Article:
Look, the little things matter.
Don’t dismiss them because they’re overhead expenses, because customers don’t mention them, or because they add extra steps to your order and delivery process. They mean the world because they help separate your business from the competition.
Do you realize how few businesses answer the phone in three rings? Or how few use a customer’s name in conversation? How about the number of businesses that bother to thank customers for their business?
These are the things that separate transactions from experiences. These are the things that customers may not value at all when first buying your product or service, but value significantly when making a repurchase. These are the things that customers talk about with their friends and family. These are the little things. And these little things distinguish great businesses from good ones.
When was the last time a company made you feel like you were their only customer? How did you feel the last time a business didn’t return your call? What about when someone misspells your name or street address, even after you have corrected them? Funny how your perspective changes when you put yourself in the shoes of a customer.
All too often, we hear about “exceeding expectations”, “going the extra mile”, or perhaps even “delighting customers”. But what I hear from business owners is, “What does all that mean?” And that’s a great question. Why? Because each of those statements is hard to comprehend. They’re big in scope, a bit abstract, and are defined differently for each business.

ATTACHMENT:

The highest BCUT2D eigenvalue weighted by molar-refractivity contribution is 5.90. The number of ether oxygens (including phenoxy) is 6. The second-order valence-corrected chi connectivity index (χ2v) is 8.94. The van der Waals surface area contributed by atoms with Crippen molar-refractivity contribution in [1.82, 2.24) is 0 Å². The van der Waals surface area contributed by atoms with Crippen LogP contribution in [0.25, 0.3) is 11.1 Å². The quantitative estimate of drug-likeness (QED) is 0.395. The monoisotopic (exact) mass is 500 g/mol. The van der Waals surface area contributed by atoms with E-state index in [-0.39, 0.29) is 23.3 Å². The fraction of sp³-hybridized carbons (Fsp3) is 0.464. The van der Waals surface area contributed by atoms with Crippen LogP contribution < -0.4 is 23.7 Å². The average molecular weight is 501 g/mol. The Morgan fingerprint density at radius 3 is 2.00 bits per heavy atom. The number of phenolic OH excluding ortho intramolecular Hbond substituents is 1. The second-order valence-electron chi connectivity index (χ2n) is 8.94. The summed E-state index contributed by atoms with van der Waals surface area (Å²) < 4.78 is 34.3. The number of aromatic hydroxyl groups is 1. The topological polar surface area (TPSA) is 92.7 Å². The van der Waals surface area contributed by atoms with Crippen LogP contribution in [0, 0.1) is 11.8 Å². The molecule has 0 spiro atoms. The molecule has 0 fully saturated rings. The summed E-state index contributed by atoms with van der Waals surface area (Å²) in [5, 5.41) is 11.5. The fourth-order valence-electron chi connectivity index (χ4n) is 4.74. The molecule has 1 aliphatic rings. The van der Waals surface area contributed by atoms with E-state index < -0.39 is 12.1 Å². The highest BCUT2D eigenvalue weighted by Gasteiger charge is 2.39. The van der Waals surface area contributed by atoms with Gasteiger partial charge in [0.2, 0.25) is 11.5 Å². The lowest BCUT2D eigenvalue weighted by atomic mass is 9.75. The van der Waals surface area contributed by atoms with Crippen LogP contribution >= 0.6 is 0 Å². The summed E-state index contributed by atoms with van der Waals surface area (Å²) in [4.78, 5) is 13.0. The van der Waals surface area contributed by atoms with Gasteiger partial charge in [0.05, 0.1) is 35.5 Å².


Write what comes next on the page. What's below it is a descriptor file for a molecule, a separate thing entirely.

But I think you can answer that question with this answer – “It means the little things.” Yes, that is defined differently for each business, but as the owner, you know what it means for your business. Once that happens, the big scope narrows and the abstract becomes clearer.
And if you still don’t know how to answer that question, then ask your customers. Find out from them what the little things are. Find out from them what annoys them and what impresses them. Find out why price really doesn’t matter as much as you think. Find out from your customers what it would take to keep them for life.
In fact, just asking your customers for feedback is doing a little thing. So is using their name, answering the phone quickly, responding to their messages promptly, and writing a thank-you note. Those little things can make a big difference.
Just ask yourself the next time you decide to buy or not to buy.